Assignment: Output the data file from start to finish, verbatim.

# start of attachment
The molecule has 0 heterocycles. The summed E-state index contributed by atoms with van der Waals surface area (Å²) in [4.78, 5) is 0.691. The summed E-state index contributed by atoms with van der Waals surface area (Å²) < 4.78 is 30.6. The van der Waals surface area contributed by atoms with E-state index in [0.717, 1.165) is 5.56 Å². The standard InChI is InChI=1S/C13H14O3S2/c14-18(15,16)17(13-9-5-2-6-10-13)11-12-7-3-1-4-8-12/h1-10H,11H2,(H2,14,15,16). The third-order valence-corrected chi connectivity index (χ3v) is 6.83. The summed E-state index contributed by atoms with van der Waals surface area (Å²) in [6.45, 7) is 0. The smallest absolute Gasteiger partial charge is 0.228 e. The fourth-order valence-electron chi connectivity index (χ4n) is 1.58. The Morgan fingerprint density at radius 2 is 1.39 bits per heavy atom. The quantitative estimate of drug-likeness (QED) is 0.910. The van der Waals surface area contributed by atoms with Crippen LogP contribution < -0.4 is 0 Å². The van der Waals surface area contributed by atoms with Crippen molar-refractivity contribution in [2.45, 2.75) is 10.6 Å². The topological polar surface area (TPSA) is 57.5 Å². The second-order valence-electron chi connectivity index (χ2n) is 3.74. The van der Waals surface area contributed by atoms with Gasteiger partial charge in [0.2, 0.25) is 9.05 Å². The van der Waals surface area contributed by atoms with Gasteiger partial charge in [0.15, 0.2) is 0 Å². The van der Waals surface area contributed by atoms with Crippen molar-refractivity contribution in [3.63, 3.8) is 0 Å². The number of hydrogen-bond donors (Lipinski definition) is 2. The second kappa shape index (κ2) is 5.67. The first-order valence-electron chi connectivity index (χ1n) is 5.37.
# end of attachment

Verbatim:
The molecule has 0 heterocycles. The summed E-state index contributed by atoms with van der Waals surface area (Å²) in [4.78, 5) is 0.691. The summed E-state index contributed by atoms with van der Waals surface area (Å²) < 4.78 is 30.6. The van der Waals surface area contributed by atoms with E-state index in [0.717, 1.165) is 5.56 Å². The standard InChI is InChI=1S/C13H14O3S2/c14-18(15,16)17(13-9-5-2-6-10-13)11-12-7-3-1-4-8-12/h1-10H,11H2,(H2,14,15,16). The third-order valence-corrected chi connectivity index (χ3v) is 6.83. The summed E-state index contributed by atoms with van der Waals surface area (Å²) in [6.45, 7) is 0. The smallest absolute Gasteiger partial charge is 0.228 e. The fourth-order valence-electron chi connectivity index (χ4n) is 1.58. The Morgan fingerprint density at radius 2 is 1.39 bits per heavy atom. The quantitative estimate of drug-likeness (QED) is 0.910. The van der Waals surface area contributed by atoms with Crippen LogP contribution < -0.4 is 0 Å². The van der Waals surface area contributed by atoms with Crippen molar-refractivity contribution in [2.45, 2.75) is 10.6 Å². The topological polar surface area (TPSA) is 57.5 Å². The second-order valence-electron chi connectivity index (χ2n) is 3.74. The van der Waals surface area contributed by atoms with Gasteiger partial charge in [0.2, 0.25) is 9.05 Å². The van der Waals surface area contributed by atoms with Gasteiger partial charge in [0.15, 0.2) is 0 Å². The van der Waals surface area contributed by atoms with Crippen molar-refractivity contribution in [3.63, 3.8) is 0 Å². The number of hydrogen-bond donors (Lipinski definition) is 2. The second kappa shape index (κ2) is 5.67. The first-order valence-electron chi connectivity index (χ1n) is 5.37.